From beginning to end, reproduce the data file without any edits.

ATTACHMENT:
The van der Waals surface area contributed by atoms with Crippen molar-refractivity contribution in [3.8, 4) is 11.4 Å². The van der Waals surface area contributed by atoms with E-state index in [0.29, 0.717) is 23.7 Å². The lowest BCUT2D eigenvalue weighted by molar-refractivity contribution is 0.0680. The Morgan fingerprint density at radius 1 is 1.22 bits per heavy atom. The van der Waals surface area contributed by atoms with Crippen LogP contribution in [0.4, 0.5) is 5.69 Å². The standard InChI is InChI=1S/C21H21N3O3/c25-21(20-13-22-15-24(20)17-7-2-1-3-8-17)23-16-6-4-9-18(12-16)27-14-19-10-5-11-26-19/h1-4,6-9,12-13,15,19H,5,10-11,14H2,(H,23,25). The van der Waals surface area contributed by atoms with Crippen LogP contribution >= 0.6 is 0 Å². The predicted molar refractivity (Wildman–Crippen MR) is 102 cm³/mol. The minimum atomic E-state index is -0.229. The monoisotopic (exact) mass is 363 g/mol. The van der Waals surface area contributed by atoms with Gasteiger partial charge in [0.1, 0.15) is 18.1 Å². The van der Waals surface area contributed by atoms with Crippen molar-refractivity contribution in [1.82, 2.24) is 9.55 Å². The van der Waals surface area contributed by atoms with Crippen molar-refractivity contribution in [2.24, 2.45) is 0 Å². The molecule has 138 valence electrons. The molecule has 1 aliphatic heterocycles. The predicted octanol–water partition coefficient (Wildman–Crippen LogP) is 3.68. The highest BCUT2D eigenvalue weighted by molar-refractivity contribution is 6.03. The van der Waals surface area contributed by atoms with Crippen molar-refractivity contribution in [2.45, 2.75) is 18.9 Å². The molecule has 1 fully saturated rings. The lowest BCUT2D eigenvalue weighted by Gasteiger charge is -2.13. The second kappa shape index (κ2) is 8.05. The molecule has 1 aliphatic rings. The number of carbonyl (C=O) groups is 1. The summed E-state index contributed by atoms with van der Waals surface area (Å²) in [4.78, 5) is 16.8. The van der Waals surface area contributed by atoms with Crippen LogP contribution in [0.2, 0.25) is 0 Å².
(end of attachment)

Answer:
The van der Waals surface area contributed by atoms with Crippen molar-refractivity contribution in [3.8, 4) is 11.4 Å². The van der Waals surface area contributed by atoms with E-state index in [0.29, 0.717) is 23.7 Å². The lowest BCUT2D eigenvalue weighted by molar-refractivity contribution is 0.0680. The Morgan fingerprint density at radius 1 is 1.22 bits per heavy atom. The van der Waals surface area contributed by atoms with Crippen LogP contribution in [0.4, 0.5) is 5.69 Å². The standard InChI is InChI=1S/C21H21N3O3/c25-21(20-13-22-15-24(20)17-7-2-1-3-8-17)23-16-6-4-9-18(12-16)27-14-19-10-5-11-26-19/h1-4,6-9,12-13,15,19H,5,10-11,14H2,(H,23,25). The van der Waals surface area contributed by atoms with Crippen LogP contribution >= 0.6 is 0 Å². The predicted molar refractivity (Wildman–Crippen MR) is 102 cm³/mol. The minimum atomic E-state index is -0.229. The monoisotopic (exact) mass is 363 g/mol. The van der Waals surface area contributed by atoms with Gasteiger partial charge in [0.1, 0.15) is 18.1 Å². The van der Waals surface area contributed by atoms with Crippen molar-refractivity contribution in [1.82, 2.24) is 9.55 Å². The van der Waals surface area contributed by atoms with Crippen molar-refractivity contribution in [2.24, 2.45) is 0 Å². The molecule has 138 valence electrons. The molecule has 1 aliphatic heterocycles. The predicted octanol–water partition coefficient (Wildman–Crippen LogP) is 3.68. The highest BCUT2D eigenvalue weighted by molar-refractivity contribution is 6.03. The van der Waals surface area contributed by atoms with Crippen molar-refractivity contribution in [2.45, 2.75) is 18.9 Å². The molecule has 1 fully saturated rings. The lowest BCUT2D eigenvalue weighted by Gasteiger charge is -2.13. The second kappa shape index (κ2) is 8.05. The molecule has 1 aliphatic rings. The number of carbonyl (C=O) groups is 1. The summed E-state index contributed by atoms with van der Waals surface area (Å²) in [4.78, 5) is 16.8. The van der Waals surface area contributed by atoms with Crippen LogP contribution in [0.2, 0.25) is 0 Å².